Assets = Claims

Claims are divided into two categories: owners' claims (equity) and creditors' claims (liabilities):

_ Claims

Assets =

Liabilities + Equity

Accounting Equation Formula:






Contributed Capital


Retained Earnings


Assets =

Liabilities + Equity

$700 =

$300 + $400

1. Fun Company purchases a machine for $18,000 on credit, and a month later makes a partial payment of $10,000 for the machine. The overall result of the 2 transactions combined will cause:

A. Total Equity to decrease by $8,000
B. Total Liabilities to increase by $8,000
C. Total Assets to decrease by $8,000
D. Total Assets to remain unchanged
E. Total Assets to decrease by $10,000

2. If the liabilities of a business increased $92,000 during a period and the assets in the business increased $30,000 during the same period, the equities of the business must have:

A. Decreased $62,000
B. Decreased $122,000
C. Increased $122,000
D. Decreased $92,000
E. Increased $62,000

Answers to Problems:


Additional Links to Accounting Problems and Examples:

External Links:

Tuesday, March 11, 2008

What is Indirect Labor?

Indirect Labor describes employees in a manufacturing company who are not directly involved with the production of goods. Therefore, they are not considered direct labor.

Janitorial Staff, Mechanics, and loading dock workers are all examples of indirect labor under management accounting. Even if they handle products produced by a manufacturer, their wages are not to be calculated into product costs.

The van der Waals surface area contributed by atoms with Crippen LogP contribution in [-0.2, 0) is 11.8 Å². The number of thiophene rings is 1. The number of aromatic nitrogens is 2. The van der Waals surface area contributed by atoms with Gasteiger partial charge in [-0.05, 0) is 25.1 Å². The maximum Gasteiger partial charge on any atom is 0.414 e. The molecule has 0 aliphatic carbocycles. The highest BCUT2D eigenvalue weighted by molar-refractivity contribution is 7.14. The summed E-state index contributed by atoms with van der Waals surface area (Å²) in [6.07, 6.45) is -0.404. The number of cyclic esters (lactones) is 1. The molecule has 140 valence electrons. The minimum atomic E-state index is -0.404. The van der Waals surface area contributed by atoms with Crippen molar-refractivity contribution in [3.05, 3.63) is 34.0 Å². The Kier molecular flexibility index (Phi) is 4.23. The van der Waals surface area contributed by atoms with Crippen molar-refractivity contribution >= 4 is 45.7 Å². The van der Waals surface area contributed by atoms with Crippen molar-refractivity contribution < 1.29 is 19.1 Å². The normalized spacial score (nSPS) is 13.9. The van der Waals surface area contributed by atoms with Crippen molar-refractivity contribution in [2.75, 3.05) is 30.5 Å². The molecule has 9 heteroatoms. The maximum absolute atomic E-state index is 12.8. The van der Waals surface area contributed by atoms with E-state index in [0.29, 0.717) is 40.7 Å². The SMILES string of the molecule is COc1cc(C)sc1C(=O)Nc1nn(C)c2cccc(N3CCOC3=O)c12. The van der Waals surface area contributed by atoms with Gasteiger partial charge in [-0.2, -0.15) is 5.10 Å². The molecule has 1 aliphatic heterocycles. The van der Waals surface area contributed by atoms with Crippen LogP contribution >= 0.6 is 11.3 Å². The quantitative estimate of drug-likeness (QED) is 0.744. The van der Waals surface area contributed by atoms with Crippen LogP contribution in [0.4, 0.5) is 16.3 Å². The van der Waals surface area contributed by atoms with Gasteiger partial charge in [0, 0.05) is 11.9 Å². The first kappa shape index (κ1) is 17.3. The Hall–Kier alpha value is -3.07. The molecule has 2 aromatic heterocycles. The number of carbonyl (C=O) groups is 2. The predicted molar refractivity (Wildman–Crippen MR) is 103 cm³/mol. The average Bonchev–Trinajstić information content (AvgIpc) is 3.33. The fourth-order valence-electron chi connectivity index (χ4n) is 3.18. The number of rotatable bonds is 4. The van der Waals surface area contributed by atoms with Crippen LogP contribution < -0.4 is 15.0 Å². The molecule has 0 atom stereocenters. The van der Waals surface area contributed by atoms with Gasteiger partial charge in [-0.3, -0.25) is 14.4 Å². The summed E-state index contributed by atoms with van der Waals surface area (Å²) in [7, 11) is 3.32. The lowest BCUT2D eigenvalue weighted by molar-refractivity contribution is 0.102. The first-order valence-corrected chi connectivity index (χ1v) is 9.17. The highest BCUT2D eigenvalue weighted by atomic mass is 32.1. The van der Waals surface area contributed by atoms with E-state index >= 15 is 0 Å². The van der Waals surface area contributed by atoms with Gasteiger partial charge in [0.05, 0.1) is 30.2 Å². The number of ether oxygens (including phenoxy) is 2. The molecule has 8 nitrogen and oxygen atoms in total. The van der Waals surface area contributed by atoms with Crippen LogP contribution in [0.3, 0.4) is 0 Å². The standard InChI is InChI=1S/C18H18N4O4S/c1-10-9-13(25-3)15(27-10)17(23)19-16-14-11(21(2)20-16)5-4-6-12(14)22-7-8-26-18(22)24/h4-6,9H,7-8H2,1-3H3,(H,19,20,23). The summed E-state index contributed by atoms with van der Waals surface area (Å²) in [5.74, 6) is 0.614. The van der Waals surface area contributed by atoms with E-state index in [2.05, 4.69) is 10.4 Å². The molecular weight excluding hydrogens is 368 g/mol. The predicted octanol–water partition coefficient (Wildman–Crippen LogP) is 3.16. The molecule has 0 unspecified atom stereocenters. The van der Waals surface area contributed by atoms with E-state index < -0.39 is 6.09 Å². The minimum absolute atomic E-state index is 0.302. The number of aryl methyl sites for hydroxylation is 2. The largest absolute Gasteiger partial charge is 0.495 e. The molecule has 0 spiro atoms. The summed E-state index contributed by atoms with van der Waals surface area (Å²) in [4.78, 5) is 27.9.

Percent of Accounts Receivable Method for Estimating Bad Debts Expense

Calculating the Percent of Accounts Receivable Method for Estimating Bad Debts Expense

Calculate the estimate of the Allowance for Doubtful Accounts.

Year-end Accounts Receivable × Bad Debt %

Bad Debts Expense is computed as:

Estimated Adjusted Balance in Allowance for Doubtful Accounts
-Unadjusted Year-End Balance in Allowance for Doubtful Accounts
=Estimated Bad Debts Expense

Accounts Receivable - January 1, 2005 $130,000

Credit sales during 2005 $720,000

Collections from credit customers during 2005 $690,000

Customer accounts considered uncollectible during 2005 $5,000

Allowance for Doubtful Accounts on January 1, 2005 $4,900

If a small business estimates 7.5% of its accounts receivables to be uncollectible, what amount should be recorded as bad debt expense on December 31, 2005 with a journal entry to the accounting records?


Monday, March 10, 2008

Percent of Sales Method for Estimating Bad Debts Expense

Percent of Sales Method to Calculate Debt Expense

Bad debts expense is calculated as a straight percentage of the current years credit sales. The percentage is based on prior years experience, modified for changes in current year. Any existing balance in the Allowance for Doubtful Accounts is NOT considered in calculating Bad Debts Expense.